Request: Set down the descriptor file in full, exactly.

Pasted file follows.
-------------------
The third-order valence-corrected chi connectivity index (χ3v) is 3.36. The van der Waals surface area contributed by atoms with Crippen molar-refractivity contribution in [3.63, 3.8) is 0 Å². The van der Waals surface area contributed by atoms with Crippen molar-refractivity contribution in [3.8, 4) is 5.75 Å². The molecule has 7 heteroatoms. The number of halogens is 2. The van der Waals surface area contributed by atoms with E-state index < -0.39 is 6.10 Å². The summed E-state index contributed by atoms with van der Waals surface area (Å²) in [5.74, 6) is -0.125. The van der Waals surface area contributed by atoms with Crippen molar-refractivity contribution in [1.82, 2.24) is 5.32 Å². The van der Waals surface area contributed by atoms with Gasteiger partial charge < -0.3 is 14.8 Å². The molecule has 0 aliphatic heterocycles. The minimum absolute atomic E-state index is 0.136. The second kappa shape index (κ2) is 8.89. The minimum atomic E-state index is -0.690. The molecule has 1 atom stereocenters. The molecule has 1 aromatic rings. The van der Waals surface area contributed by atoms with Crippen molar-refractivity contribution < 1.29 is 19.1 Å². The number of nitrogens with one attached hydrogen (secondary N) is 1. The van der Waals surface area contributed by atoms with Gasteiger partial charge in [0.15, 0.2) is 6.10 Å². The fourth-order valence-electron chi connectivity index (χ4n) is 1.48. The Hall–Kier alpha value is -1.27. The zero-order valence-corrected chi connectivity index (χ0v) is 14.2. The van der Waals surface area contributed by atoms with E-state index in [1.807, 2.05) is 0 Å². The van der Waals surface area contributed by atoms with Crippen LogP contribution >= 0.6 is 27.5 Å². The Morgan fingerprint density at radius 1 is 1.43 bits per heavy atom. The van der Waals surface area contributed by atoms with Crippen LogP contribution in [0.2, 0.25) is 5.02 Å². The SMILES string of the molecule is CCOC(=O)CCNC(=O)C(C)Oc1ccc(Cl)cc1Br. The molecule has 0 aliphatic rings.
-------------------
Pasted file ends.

The third-order valence-corrected chi connectivity index (χ3v) is 3.36. The van der Waals surface area contributed by atoms with Crippen molar-refractivity contribution in [3.63, 3.8) is 0 Å². The van der Waals surface area contributed by atoms with Crippen molar-refractivity contribution in [3.8, 4) is 5.75 Å². The molecule has 7 heteroatoms. The number of halogens is 2. The van der Waals surface area contributed by atoms with E-state index < -0.39 is 6.10 Å². The summed E-state index contributed by atoms with van der Waals surface area (Å²) in [5.74, 6) is -0.125. The van der Waals surface area contributed by atoms with Crippen molar-refractivity contribution in [1.82, 2.24) is 5.32 Å². The van der Waals surface area contributed by atoms with Gasteiger partial charge < -0.3 is 14.8 Å². The molecule has 0 aliphatic heterocycles. The minimum absolute atomic E-state index is 0.136. The second kappa shape index (κ2) is 8.89. The minimum atomic E-state index is -0.690. The molecule has 1 atom stereocenters. The molecule has 1 aromatic rings. The van der Waals surface area contributed by atoms with Crippen molar-refractivity contribution < 1.29 is 19.1 Å². The number of nitrogens with one attached hydrogen (secondary N) is 1. The van der Waals surface area contributed by atoms with Gasteiger partial charge in [0.15, 0.2) is 6.10 Å². The fourth-order valence-electron chi connectivity index (χ4n) is 1.48. The Hall–Kier alpha value is -1.27. The zero-order valence-corrected chi connectivity index (χ0v) is 14.2. The van der Waals surface area contributed by atoms with E-state index in [1.807, 2.05) is 0 Å². The van der Waals surface area contributed by atoms with Crippen LogP contribution >= 0.6 is 27.5 Å². The Morgan fingerprint density at radius 1 is 1.43 bits per heavy atom. The van der Waals surface area contributed by atoms with Crippen LogP contribution in [0.2, 0.25) is 5.02 Å². The SMILES string of the molecule is CCOC(=O)CCNC(=O)C(C)Oc1ccc(Cl)cc1Br. The molecule has 0 aliphatic rings.